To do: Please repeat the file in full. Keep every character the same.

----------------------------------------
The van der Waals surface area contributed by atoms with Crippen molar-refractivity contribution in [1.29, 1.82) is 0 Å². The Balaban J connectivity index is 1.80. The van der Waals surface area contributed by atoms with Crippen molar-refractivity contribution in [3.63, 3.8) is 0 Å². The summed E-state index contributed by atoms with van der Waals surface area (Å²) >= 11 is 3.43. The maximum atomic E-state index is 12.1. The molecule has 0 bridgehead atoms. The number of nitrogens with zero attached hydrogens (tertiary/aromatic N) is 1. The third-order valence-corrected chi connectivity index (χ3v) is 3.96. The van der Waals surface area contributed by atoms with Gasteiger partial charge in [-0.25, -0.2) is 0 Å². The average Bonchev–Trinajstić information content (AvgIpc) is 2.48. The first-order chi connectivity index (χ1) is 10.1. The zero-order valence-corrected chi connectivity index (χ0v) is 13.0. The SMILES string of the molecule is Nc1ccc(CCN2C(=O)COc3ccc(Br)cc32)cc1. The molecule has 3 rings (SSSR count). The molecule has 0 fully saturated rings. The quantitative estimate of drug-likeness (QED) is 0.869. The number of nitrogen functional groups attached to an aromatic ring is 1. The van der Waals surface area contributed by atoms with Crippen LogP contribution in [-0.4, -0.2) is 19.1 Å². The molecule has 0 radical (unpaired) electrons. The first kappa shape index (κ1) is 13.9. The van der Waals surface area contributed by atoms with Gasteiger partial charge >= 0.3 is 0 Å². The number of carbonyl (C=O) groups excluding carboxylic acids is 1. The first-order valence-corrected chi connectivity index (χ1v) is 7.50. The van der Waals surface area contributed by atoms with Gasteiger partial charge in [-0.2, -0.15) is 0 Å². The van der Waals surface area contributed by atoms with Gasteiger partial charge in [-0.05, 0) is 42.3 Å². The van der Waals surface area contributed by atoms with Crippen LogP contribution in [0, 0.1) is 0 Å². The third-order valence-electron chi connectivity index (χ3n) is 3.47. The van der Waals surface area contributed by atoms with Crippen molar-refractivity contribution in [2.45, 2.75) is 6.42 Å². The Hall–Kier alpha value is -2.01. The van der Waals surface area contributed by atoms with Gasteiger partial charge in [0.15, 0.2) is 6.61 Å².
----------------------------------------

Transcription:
The van der Waals surface area contributed by atoms with Crippen molar-refractivity contribution in [1.29, 1.82) is 0 Å². The Balaban J connectivity index is 1.80. The van der Waals surface area contributed by atoms with Crippen molar-refractivity contribution in [3.63, 3.8) is 0 Å². The summed E-state index contributed by atoms with van der Waals surface area (Å²) >= 11 is 3.43. The maximum atomic E-state index is 12.1. The molecule has 0 bridgehead atoms. The number of nitrogens with zero attached hydrogens (tertiary/aromatic N) is 1. The third-order valence-corrected chi connectivity index (χ3v) is 3.96. The van der Waals surface area contributed by atoms with Gasteiger partial charge in [-0.25, -0.2) is 0 Å². The average Bonchev–Trinajstić information content (AvgIpc) is 2.48. The first-order chi connectivity index (χ1) is 10.1. The zero-order valence-corrected chi connectivity index (χ0v) is 13.0. The SMILES string of the molecule is Nc1ccc(CCN2C(=O)COc3ccc(Br)cc32)cc1. The molecule has 3 rings (SSSR count). The molecule has 0 fully saturated rings. The quantitative estimate of drug-likeness (QED) is 0.869. The number of nitrogen functional groups attached to an aromatic ring is 1. The van der Waals surface area contributed by atoms with Crippen LogP contribution in [-0.4, -0.2) is 19.1 Å². The molecule has 0 radical (unpaired) electrons. The first kappa shape index (κ1) is 13.9. The van der Waals surface area contributed by atoms with Gasteiger partial charge >= 0.3 is 0 Å². The number of carbonyl (C=O) groups excluding carboxylic acids is 1. The first-order valence-corrected chi connectivity index (χ1v) is 7.50. The van der Waals surface area contributed by atoms with Gasteiger partial charge in [-0.2, -0.15) is 0 Å². The van der Waals surface area contributed by atoms with Gasteiger partial charge in [-0.05, 0) is 42.3 Å². The van der Waals surface area contributed by atoms with Crippen LogP contribution in [0, 0.1) is 0 Å². The third-order valence-electron chi connectivity index (χ3n) is 3.47. The van der Waals surface area contributed by atoms with Crippen molar-refractivity contribution in [2.45, 2.75) is 6.42 Å². The Hall–Kier alpha value is -2.01. The van der Waals surface area contributed by atoms with Gasteiger partial charge in [0.15, 0.2) is 6.61 Å².